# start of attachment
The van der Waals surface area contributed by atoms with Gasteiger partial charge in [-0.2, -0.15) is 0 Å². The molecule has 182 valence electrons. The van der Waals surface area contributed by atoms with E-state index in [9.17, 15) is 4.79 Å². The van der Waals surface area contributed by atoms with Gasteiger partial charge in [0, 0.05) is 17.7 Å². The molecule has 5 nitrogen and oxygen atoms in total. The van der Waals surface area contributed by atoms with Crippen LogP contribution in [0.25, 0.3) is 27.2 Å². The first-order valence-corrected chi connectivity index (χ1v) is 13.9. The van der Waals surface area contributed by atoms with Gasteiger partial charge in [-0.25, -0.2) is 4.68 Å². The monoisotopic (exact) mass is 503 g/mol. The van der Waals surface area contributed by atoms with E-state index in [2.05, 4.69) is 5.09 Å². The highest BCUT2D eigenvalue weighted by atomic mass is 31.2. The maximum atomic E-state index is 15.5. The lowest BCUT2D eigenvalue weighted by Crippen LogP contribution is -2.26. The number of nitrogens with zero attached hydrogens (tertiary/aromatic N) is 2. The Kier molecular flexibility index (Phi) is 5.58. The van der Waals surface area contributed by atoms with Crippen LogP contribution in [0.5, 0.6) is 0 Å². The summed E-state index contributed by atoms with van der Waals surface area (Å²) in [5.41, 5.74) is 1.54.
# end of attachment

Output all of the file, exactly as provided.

The van der Waals surface area contributed by atoms with Gasteiger partial charge in [-0.2, -0.15) is 0 Å². The molecule has 182 valence electrons. The van der Waals surface area contributed by atoms with E-state index in [9.17, 15) is 4.79 Å². The van der Waals surface area contributed by atoms with Gasteiger partial charge in [0, 0.05) is 17.7 Å². The molecule has 5 nitrogen and oxygen atoms in total. The van der Waals surface area contributed by atoms with Crippen LogP contribution in [0.25, 0.3) is 27.2 Å². The first-order valence-corrected chi connectivity index (χ1v) is 13.9. The van der Waals surface area contributed by atoms with Gasteiger partial charge in [-0.25, -0.2) is 4.68 Å². The monoisotopic (exact) mass is 503 g/mol. The van der Waals surface area contributed by atoms with E-state index in [2.05, 4.69) is 5.09 Å². The highest BCUT2D eigenvalue weighted by atomic mass is 31.2. The maximum atomic E-state index is 15.5. The lowest BCUT2D eigenvalue weighted by Crippen LogP contribution is -2.26. The number of nitrogens with zero attached hydrogens (tertiary/aromatic N) is 2. The Kier molecular flexibility index (Phi) is 5.58. The van der Waals surface area contributed by atoms with Crippen LogP contribution in [0.5, 0.6) is 0 Å². The summed E-state index contributed by atoms with van der Waals surface area (Å²) in [5.41, 5.74) is 1.54.